Springtime birdwatch

Photo by Barry Stalker

It feels like spring is finally here, now that the sun has appeared for more than three consecutive days; it almost makes one feel like bursting into song, or at least a spot of poetry…

Spring has sprung, the grass has riz
I wonder where the birdies is?
The little birds be on the wing
But that’s absurd! The wing be on the bird!

A fair amount of birds seem to be in my garden (and neighbouring areas), judging by the chorus coming through my open window; even the nearby traffic can’t drown it out and the appearance of my sun-seeking moggy does nothing to put them off.

Bird populations are a good indicator of how healthy an environment is – they rely primarily on plants and mini-beasts for food, so a wide variety of bird species indicates good levels of biodiversity. The habitat for many birds in the UK is decreasing due to human activity; loss of natural spaces as well as changes in building styles limit the places that birds can nest and breed.

How many birds are active in your garden? What species are they? Are they there all year, or only at certain times? The RSPB Big Garden Birdwatch runs in January every year, and you can check the results online – do the top ten birds appear in your garden…?

There are lots of ways to encourage more birds to visit your garden:

  • Safe access to water, in bird-baths and ponds – maybe you could make an interesting water feature out of reclaimed furniture..?
  • Provision of food from October to April – seeds, especially black sunflower, are good. Peanuts can be toxic if not the correct type, obtain from a good supplier. Cooking fats and low-fat margarines/oils are NOT suitable for birds. ‘Pure’ fats are fine.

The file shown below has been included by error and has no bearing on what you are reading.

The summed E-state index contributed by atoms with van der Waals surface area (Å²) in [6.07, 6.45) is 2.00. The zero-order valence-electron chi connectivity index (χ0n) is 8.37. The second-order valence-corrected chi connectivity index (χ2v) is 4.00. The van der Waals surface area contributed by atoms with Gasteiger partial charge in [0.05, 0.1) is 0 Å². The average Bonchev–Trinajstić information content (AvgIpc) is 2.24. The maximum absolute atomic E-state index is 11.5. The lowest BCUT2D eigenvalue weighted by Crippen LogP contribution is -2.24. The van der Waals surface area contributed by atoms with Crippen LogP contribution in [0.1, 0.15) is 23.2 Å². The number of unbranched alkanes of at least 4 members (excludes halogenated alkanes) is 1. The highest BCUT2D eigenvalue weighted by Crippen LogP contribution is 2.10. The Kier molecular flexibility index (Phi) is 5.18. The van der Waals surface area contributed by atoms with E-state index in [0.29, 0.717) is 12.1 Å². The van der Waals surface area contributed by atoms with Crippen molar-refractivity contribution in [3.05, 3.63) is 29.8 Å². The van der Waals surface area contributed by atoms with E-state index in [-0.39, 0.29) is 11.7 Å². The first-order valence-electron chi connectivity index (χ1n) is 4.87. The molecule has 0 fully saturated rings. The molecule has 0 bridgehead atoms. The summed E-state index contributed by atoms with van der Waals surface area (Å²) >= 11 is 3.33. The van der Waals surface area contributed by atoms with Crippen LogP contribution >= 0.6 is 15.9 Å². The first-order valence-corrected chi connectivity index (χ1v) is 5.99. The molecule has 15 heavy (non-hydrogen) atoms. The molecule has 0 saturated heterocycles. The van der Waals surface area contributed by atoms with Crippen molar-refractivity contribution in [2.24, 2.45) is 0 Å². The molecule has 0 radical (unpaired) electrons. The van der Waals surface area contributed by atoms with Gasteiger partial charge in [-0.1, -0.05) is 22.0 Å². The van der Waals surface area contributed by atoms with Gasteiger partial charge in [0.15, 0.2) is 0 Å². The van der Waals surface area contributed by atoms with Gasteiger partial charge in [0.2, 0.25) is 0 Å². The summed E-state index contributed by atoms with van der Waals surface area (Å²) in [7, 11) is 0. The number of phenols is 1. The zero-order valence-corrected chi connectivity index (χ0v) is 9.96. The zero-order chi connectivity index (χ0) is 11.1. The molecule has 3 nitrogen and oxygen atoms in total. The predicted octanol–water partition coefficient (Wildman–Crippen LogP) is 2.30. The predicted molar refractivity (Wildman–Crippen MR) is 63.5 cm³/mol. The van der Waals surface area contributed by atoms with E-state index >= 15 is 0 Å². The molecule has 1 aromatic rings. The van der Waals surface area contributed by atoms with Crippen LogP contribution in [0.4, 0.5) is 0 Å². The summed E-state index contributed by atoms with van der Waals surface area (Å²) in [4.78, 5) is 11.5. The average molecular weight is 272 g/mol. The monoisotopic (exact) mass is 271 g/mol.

• Leave some nooks and crannies on sheds/outer walls/fences etc. to provide habitat. Thick hedges can also be great for habitat.
  • Have a ‘wild area’ where flora and fauna can have a bit of a ramble, preferably including a tour of a compost heap and some dead wood; this will create a wonderful, bio-diverse feeding ground for many bird species (you can hide it behind that thick hedge if you don’t want to view it from the lawn!).
  • Plant some bird-friendly berries and a wide range of flowers to attract lots of insects.
  • You can make bird-boxes and feeding tables from reclaimed wood or furniture; this is going to be a hammer and nails job, so be careful with those fingers and thumbs.

This article has plenty of ideas for home-made bird feeders. A simple example can be made with a large (empty) plastic bottle, some string and a couple of sharp objects (careful with those fingers & thumbs!) for cutting and poking small holes. Cut a reasonable-sized hole in the side of the bottle, leaving up to 10cm/4” in the base for seeds. Poke holes in the base to allow for drainage and to prevent the seeds going mouldy. Tie the string around the neck of the bottle, fill with seeds and find a sensible place to hang it.

If you have many outdoor cats, in your area, be careful to site bird provisions well away from any cat hiding places or basking spots.

Now that your garden is a bird haven, why not let us know who’s visiting it? Tell us what you think by sending a message, or share a picture of your garden with us.

The RSPB website has lots of very useful information on providing for birds in your garden and community. They also have a local club if you’re interested in learning more about the bird population. This local blog has some absolutely stunning photographs of birds and other local fauna.

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